Common Kings strikes the perfect balance between R&B, rock, reggae, pop and island influences from the collective minds of JR King (vocals), Mata (guitar), Uncle Lui (bass), and Rome (drums). The amalgamation comes from growing up on healthy doses of Van Morrison, Stevie Wonder, George Benson, Jim Croce, The Who, Led Zeppelin, Gypsy Kings, Earth Wind and Fire, and Bob Marley. These influences originate from each band members love for various genres, and widespread knowledge of music.
With a GRAMMY nomination under their belt, the achievement of reaching 500,000 single downloads, along with their remarkable touring accomplishments (providing direct support for major acts such as opening two sold out shows for Bruno Mars at Aloha Stadium in November, Justin Timberlake’s 20/20 World Experience Tour, Meghan Trainor’s Untouchable Tour and Matisyahu’s 2017 Fall Tour), Common Kings show no signs of slowing down.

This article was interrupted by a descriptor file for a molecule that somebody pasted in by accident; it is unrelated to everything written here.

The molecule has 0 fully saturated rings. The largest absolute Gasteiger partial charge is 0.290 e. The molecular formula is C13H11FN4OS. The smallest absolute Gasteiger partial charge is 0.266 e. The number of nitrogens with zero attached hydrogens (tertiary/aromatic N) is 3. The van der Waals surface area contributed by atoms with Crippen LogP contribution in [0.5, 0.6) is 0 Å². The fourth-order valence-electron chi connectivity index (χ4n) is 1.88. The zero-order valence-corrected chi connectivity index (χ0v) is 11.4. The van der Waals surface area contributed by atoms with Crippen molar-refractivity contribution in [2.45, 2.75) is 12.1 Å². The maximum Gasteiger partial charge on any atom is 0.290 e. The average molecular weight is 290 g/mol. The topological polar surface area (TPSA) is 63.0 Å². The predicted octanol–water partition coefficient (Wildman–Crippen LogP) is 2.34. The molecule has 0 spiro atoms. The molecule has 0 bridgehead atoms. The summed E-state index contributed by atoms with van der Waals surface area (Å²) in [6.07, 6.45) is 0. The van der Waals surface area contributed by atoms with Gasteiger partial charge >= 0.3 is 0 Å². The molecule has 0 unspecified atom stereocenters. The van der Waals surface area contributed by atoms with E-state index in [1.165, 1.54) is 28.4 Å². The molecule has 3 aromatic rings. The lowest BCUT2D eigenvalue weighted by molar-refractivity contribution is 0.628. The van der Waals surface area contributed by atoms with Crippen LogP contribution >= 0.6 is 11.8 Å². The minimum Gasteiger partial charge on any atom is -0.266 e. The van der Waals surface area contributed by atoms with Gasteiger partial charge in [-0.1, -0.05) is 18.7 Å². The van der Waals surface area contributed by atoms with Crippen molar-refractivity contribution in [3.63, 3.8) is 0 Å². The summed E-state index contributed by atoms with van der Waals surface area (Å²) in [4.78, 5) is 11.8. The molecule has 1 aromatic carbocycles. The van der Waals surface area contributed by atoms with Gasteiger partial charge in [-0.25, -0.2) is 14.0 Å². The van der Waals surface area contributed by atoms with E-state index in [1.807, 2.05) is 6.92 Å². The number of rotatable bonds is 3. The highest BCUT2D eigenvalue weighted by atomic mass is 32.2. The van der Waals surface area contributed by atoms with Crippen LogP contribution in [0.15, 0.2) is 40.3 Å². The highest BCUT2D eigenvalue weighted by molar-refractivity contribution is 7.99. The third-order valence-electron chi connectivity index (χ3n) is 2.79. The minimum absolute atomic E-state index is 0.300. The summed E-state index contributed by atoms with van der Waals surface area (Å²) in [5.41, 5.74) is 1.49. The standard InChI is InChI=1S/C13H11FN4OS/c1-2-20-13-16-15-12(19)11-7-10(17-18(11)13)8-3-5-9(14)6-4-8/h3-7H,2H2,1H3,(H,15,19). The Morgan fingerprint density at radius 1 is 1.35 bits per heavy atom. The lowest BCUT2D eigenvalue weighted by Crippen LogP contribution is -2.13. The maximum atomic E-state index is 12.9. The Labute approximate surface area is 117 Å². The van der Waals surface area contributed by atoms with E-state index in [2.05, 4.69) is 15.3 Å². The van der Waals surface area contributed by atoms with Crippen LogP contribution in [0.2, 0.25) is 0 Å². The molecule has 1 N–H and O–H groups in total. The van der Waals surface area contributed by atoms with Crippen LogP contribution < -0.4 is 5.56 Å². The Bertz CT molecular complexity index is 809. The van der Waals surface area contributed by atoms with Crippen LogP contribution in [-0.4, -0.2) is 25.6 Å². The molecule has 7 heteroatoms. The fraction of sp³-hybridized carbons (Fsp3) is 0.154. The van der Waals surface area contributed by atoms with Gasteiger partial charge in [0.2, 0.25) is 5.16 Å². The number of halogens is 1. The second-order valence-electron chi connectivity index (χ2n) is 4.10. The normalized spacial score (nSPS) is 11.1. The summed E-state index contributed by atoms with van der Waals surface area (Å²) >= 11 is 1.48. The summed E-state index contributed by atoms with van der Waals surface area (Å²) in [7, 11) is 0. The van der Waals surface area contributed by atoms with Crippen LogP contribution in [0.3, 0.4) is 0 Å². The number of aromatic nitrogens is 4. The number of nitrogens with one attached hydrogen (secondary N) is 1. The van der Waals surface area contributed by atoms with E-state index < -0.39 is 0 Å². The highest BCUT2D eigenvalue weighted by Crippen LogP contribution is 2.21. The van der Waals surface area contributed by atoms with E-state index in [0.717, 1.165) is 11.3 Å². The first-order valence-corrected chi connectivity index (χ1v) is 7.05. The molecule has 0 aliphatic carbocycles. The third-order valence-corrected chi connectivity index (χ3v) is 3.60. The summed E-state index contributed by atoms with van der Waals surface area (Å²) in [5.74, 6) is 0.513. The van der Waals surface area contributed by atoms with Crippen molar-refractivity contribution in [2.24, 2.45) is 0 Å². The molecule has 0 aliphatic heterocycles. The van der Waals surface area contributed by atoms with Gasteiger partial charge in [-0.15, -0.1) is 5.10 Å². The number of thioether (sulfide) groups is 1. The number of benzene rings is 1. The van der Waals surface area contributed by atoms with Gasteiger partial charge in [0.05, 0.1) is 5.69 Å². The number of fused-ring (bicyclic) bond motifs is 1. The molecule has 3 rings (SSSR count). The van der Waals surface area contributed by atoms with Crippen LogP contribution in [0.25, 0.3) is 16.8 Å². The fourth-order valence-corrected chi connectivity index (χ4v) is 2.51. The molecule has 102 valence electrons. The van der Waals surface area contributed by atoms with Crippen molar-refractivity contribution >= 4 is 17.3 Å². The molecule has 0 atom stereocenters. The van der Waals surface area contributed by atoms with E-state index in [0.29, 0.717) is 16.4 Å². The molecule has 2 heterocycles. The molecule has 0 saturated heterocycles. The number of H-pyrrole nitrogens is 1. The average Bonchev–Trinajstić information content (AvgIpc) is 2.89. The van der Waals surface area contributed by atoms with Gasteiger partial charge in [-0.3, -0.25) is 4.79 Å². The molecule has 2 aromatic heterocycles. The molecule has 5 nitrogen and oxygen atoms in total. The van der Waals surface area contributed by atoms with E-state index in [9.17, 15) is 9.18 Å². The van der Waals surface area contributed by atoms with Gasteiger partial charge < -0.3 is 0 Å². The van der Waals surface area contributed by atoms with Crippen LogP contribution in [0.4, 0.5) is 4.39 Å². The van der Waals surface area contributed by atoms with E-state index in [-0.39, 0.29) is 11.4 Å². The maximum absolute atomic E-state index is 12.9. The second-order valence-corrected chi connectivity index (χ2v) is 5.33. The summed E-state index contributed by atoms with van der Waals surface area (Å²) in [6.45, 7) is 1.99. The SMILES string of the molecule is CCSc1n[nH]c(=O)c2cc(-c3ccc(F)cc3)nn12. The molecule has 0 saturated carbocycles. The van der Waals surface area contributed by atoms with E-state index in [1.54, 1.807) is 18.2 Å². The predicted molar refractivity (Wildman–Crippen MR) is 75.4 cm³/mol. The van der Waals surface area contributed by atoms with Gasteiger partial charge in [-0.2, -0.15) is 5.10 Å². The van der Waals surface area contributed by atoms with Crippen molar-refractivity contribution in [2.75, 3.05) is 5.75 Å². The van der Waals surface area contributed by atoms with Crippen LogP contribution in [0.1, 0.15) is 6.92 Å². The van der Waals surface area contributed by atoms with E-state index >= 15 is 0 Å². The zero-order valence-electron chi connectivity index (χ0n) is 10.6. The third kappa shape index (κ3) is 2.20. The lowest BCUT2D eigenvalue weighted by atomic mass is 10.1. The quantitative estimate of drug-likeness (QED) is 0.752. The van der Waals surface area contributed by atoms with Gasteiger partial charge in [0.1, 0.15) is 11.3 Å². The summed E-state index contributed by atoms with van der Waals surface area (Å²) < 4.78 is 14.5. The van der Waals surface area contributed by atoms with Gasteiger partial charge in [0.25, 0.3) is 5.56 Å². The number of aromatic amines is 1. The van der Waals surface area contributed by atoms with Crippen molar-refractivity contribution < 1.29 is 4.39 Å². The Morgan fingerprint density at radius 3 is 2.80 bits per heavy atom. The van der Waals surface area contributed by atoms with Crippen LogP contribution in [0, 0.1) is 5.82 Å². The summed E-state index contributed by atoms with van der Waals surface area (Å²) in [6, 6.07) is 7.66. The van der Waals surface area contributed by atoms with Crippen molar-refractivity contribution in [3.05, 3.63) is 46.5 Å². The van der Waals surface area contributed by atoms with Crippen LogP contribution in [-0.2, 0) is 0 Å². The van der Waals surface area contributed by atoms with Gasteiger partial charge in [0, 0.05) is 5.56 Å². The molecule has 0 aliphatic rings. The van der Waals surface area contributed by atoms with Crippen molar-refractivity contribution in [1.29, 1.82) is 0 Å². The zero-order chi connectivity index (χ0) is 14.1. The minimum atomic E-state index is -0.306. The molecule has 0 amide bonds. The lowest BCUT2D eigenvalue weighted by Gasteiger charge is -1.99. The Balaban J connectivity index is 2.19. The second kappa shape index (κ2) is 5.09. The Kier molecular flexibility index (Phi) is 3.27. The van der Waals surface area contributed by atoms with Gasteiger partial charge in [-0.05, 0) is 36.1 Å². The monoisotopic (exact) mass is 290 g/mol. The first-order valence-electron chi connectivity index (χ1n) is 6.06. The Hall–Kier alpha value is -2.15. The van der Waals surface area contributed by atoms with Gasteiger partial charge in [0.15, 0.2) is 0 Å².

Don Carlos’s given birth name is Euvin Spencer. He was born on June 29th 1952 in the Waterhouse district of Kingston, Jamaica, where he lives to this day. During his youth, Waterhouse was a town where everyone carried a gun, a town when by 6:00 PM not even the Sunset Taxi would enter the Trench, as it came to be known and Don was one of the few who could walk the street at any time of the night. He has 13 children living throughout Jamaica, London, New York and California.
In 1965, Don Carlos made his premier recording at the Federal Studios on Marcus Garvey Drive in Kingston. International exposure started in 1983 when local DJ, Ken Williams had Carlos, along with Reggae artists Ika Mouse and Chalice, play to thousands at an event for Hunters College in Manhattan, New York. Since then his music tours have taken him throughout Africa, Europe, South America, the United States and many Islands in the Atlantic and Pacific Oceans.